Tuesday, September 19, 2006

better put a patent on it

(by tom stoppard)

AEH. If only an army should be made up of lovers and their loves! - that's not me, that's Plato...'although a mere handful, they would overcome the world, for each would rather die a thousand deaths than be seen by his beloved to abandon his post or throw away his arms, the veriest coward would be inspired by love.' ...But there was such an army, a hundred and fifty pairs of lovers...At the end of that day, says Plutarch, the victorious Philip of Macedon went forth to view the slain, and when he came to that place where the three hundred fought and lay dead together, he wondered, and understanding that it was the band of lovers, he shed tears and said, whoever suspects baseness in anything these men did, let him perish.

HOUSMAN. I would be such a friend to someone.

AEH. To dream of taking the sword in the breast, the bullet in the brain -

HOUSMAN. I would.

AEH. - and wake up to find the world goes wretchedly on and you will die of age and not of pain....Lay down your life like a pack on the roadside though your days of march are numbered and end with the grave. Love will not be deflected from its micheif by being called comradeship or anything else.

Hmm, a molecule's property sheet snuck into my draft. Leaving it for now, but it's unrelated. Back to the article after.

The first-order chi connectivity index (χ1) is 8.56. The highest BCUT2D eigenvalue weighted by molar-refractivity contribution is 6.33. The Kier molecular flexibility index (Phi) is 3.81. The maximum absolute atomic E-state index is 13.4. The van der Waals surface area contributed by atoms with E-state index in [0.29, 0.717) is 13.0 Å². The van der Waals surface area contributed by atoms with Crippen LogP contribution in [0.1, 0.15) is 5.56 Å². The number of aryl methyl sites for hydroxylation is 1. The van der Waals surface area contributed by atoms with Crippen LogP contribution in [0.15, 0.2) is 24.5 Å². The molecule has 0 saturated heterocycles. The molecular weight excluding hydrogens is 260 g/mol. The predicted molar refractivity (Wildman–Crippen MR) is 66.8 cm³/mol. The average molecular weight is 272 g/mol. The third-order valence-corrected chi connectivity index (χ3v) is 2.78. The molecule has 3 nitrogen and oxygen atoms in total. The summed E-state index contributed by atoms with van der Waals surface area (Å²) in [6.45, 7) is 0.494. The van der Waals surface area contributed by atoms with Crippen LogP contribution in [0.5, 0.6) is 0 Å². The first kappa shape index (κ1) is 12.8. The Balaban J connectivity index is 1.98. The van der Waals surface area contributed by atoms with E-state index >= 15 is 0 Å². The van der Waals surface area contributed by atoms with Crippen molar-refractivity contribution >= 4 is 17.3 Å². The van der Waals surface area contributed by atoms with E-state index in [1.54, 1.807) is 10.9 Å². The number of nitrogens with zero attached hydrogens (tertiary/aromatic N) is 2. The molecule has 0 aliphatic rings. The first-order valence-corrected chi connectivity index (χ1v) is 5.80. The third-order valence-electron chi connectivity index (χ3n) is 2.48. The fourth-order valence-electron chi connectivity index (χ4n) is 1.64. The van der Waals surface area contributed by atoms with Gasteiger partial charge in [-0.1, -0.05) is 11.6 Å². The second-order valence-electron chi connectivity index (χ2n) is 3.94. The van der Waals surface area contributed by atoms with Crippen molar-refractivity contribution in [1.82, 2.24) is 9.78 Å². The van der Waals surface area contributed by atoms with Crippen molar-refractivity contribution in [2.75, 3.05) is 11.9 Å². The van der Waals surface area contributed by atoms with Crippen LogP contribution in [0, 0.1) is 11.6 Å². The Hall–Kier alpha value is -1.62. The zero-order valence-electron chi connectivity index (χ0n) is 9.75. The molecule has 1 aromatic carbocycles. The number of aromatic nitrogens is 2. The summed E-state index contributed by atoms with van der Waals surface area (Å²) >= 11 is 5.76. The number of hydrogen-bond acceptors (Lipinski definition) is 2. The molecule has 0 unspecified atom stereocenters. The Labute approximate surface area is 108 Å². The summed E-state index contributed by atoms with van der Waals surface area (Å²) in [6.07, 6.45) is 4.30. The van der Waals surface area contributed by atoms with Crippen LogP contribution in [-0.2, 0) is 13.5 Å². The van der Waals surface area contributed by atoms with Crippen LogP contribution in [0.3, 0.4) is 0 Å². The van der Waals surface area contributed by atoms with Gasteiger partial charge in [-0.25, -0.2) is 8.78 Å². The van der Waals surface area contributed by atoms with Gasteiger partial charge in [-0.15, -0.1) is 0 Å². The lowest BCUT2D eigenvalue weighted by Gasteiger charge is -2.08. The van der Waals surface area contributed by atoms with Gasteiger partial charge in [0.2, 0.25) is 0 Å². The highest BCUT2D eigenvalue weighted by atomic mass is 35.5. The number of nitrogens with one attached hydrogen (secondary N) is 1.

HOUSMAN. I don't know what love is.

AEH. Oh, but you do. In the Dark Ages, in Macedonia, in the last guttering light from classical antiquity, a man copied out bits from old books for his young son, whose name was Septimius; so we have one sentence from "The Loves of Achilles." Love, said Sophocles, is like the ice held in the hand by children. A piece of ice held fast in the fist. I would I could help you, but it's not in my gift.

HOUSMAN. Love it is, then, and I will make the best of it.

(from the invention of love)

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